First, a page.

Shortages of the fuel are rippling throughout the global economy, threatening recessions and a further wave of inflation, - writes Bloomberg.
The war in Ukraine catalyzed the gas crisis by taking out a crucial chunk of supply. Now the scramble to fill that gap is turning into a worldwide stampede, as countries race to secure scarce cargoes of liquefied natural gas (LNG).
That’s because natural gas is the hottest commodity in the world right now. It’s a key driver of global inflation, posting price jumps that are extreme even by the standards of today’s turbulent markets — some 700% in Europe since the start of last year, pushing the continent to the brink of recession.
In short, natural gas now rivals oil as the fuel that shapes geopolitics. And there isn’t enough of it to go around.
To meet all the new demand will require a massive wave of investment in supply. That’s already under way, and it got a boost at the Western world’s biggest economies, where G-7 leaders vowed to back public investments in gas projects — saying they’re “necessary in response to the current crisis.”
Natural gas used to be a sleepy commodity that changed hands in fragmented regional markets. Now, even though globalization appears to be in retreat across much of the world economy, the gas trade is headed in the opposite direction. It’s globalizing fast — but maybe not fast enough.
Many countries have turned to natural gas as part of a transition to cleaner energy, as they seek to phase out use of dirtier fossil fuels like coal and in some cases nuclear power too. Major producers — like the US, which has quickly risen up the ranks of LNG exporters to rival Qatar as the world’s biggest — are seeing surging demand for their output. With key political allies from Germany to Ukraine desperate to buy American gas, US manufacturers warn that more sales abroad will mean higher costs at home.
“You have global gas prices so high that they incentivize the signing of new long-term contracts,” says Samantha Dart, head of natural gas research at Goldman Sachs. “We are seeing those announcements coming left and right, with a lot of US proposed liquefaction facilities.” And poorer countries that built energy systems around cheap gas are now struggling to afford it. Forty-four countries imported LNG last year, almost twice as many as a decade ago.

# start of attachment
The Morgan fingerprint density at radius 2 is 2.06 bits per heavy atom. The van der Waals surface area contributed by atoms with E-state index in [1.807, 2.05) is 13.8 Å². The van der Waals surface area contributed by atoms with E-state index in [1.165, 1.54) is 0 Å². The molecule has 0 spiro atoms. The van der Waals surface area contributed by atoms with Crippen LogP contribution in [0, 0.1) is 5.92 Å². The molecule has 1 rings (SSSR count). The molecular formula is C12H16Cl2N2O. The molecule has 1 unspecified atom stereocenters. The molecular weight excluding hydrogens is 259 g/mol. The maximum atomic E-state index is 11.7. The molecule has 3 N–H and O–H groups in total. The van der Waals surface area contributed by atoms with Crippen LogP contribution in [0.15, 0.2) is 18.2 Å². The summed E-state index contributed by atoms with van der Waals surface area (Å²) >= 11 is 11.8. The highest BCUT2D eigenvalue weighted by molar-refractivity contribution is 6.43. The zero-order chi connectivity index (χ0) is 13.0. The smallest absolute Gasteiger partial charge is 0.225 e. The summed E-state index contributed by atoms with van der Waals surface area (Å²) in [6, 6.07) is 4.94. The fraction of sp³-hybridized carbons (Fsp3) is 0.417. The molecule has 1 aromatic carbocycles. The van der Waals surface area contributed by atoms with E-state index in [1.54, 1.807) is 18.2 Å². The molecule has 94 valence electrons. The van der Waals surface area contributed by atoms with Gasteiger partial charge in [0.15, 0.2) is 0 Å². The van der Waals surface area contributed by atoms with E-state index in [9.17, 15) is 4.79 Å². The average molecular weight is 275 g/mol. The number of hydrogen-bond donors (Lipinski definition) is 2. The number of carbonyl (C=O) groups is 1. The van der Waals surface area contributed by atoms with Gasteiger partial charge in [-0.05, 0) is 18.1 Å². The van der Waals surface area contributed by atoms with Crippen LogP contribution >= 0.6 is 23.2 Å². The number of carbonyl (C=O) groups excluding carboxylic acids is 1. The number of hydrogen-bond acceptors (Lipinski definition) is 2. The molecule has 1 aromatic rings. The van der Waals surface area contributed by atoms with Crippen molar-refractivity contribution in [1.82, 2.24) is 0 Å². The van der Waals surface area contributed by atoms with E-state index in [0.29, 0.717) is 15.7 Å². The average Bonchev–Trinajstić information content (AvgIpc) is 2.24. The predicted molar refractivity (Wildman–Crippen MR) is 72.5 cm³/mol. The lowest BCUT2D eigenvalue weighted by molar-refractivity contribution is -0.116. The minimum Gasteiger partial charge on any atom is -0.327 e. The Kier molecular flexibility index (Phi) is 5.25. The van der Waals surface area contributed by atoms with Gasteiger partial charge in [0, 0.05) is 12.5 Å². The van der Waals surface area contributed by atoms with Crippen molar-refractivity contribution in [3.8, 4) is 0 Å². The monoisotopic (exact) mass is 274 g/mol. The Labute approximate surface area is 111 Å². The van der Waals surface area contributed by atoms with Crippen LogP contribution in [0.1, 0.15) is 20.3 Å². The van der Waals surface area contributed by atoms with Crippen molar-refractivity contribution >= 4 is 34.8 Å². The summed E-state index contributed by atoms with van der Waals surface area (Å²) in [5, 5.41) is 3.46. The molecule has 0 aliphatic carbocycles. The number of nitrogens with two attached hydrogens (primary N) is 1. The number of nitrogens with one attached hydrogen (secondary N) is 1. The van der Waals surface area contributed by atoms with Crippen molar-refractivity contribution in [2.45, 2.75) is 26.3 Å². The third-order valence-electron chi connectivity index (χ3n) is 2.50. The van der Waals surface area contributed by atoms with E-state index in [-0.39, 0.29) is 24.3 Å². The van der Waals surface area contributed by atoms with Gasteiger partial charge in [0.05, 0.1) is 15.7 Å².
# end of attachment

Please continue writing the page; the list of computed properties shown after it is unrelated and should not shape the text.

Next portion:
Shipyards in South Korea, where most of the world’s LNG tankers are built, are seeing a surge in orders that’s leaving them short of skilled labor. They’ve been forced to look outside the country to places like Thailand for welders, electricians and painters, raising their quotas for migrant workers.
Russia is cutting back on pipeline deliveries to Europe — which says it wants to stop buying from Moscow anyway, if not quite yet. Germany says gas shortfalls could trigger a Lehman Brothers-like collapse, as Europe’s economic powerhouse faces the unprecedented prospect of businesses and consumers running out of power.
But Europe’s breakneck efforts won’t be enough, according to Bloomberg Intelligence, which calculates that LNG imports could meet 40% of the region’s gas needs by 2026 — double last year’s figure, but still far short of the volumes that Russia has been supplying.
That’s why warnings of a gas-driven slump in Europe’s economies are escalating.
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